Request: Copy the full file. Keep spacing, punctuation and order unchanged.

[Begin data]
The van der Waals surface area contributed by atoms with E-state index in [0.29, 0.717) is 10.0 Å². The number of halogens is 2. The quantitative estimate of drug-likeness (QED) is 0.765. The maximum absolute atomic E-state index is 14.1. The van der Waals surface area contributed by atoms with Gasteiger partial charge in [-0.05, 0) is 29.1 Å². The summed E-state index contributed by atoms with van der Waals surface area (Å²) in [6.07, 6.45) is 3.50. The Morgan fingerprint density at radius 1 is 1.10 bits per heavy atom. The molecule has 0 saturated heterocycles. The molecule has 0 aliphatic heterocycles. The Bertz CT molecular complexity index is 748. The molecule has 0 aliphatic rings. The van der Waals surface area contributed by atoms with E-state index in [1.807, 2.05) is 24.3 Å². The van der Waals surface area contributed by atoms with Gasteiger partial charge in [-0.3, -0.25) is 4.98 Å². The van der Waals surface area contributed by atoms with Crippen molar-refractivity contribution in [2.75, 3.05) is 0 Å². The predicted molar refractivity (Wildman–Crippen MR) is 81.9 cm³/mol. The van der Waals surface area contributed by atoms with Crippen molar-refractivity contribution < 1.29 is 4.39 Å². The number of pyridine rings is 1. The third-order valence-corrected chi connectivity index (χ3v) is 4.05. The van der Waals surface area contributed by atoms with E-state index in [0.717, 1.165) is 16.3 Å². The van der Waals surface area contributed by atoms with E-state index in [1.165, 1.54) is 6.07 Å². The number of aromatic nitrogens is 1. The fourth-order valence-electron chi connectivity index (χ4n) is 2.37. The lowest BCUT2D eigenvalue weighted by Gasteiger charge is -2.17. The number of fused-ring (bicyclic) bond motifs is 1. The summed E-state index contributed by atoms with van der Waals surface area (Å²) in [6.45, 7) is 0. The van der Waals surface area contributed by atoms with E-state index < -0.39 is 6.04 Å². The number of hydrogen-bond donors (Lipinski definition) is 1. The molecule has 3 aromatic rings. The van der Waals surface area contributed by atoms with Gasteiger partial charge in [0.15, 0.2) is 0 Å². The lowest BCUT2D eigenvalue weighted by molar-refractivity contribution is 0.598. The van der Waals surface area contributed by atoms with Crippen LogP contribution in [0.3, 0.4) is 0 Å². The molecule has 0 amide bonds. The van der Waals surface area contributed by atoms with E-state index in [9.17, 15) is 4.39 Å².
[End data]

The van der Waals surface area contributed by atoms with E-state index in [0.29, 0.717) is 10.0 Å². The number of halogens is 2. The quantitative estimate of drug-likeness (QED) is 0.765. The maximum absolute atomic E-state index is 14.1. The van der Waals surface area contributed by atoms with Gasteiger partial charge in [-0.05, 0) is 29.1 Å². The summed E-state index contributed by atoms with van der Waals surface area (Å²) in [6.07, 6.45) is 3.50. The Morgan fingerprint density at radius 1 is 1.10 bits per heavy atom. The molecule has 0 saturated heterocycles. The molecule has 0 aliphatic heterocycles. The Bertz CT molecular complexity index is 748. The molecule has 0 aliphatic rings. The van der Waals surface area contributed by atoms with E-state index in [1.807, 2.05) is 24.3 Å². The van der Waals surface area contributed by atoms with Gasteiger partial charge in [-0.3, -0.25) is 4.98 Å². The van der Waals surface area contributed by atoms with Crippen molar-refractivity contribution in [2.75, 3.05) is 0 Å². The predicted molar refractivity (Wildman–Crippen MR) is 81.9 cm³/mol. The van der Waals surface area contributed by atoms with Crippen molar-refractivity contribution < 1.29 is 4.39 Å². The number of pyridine rings is 1. The third-order valence-corrected chi connectivity index (χ3v) is 4.05. The van der Waals surface area contributed by atoms with E-state index in [0.717, 1.165) is 16.3 Å². The van der Waals surface area contributed by atoms with E-state index in [1.165, 1.54) is 6.07 Å². The number of aromatic nitrogens is 1. The fourth-order valence-electron chi connectivity index (χ4n) is 2.37. The lowest BCUT2D eigenvalue weighted by Gasteiger charge is -2.17. The number of fused-ring (bicyclic) bond motifs is 1. The summed E-state index contributed by atoms with van der Waals surface area (Å²) in [6.45, 7) is 0. The van der Waals surface area contributed by atoms with E-state index < -0.39 is 6.04 Å². The number of hydrogen-bond donors (Lipinski definition) is 1. The molecule has 3 aromatic rings. The van der Waals surface area contributed by atoms with Gasteiger partial charge in [0.15, 0.2) is 0 Å². The lowest BCUT2D eigenvalue weighted by molar-refractivity contribution is 0.598. The van der Waals surface area contributed by atoms with Crippen LogP contribution in [0.3, 0.4) is 0 Å². The molecule has 0 amide bonds. The van der Waals surface area contributed by atoms with E-state index in [9.17, 15) is 4.39 Å².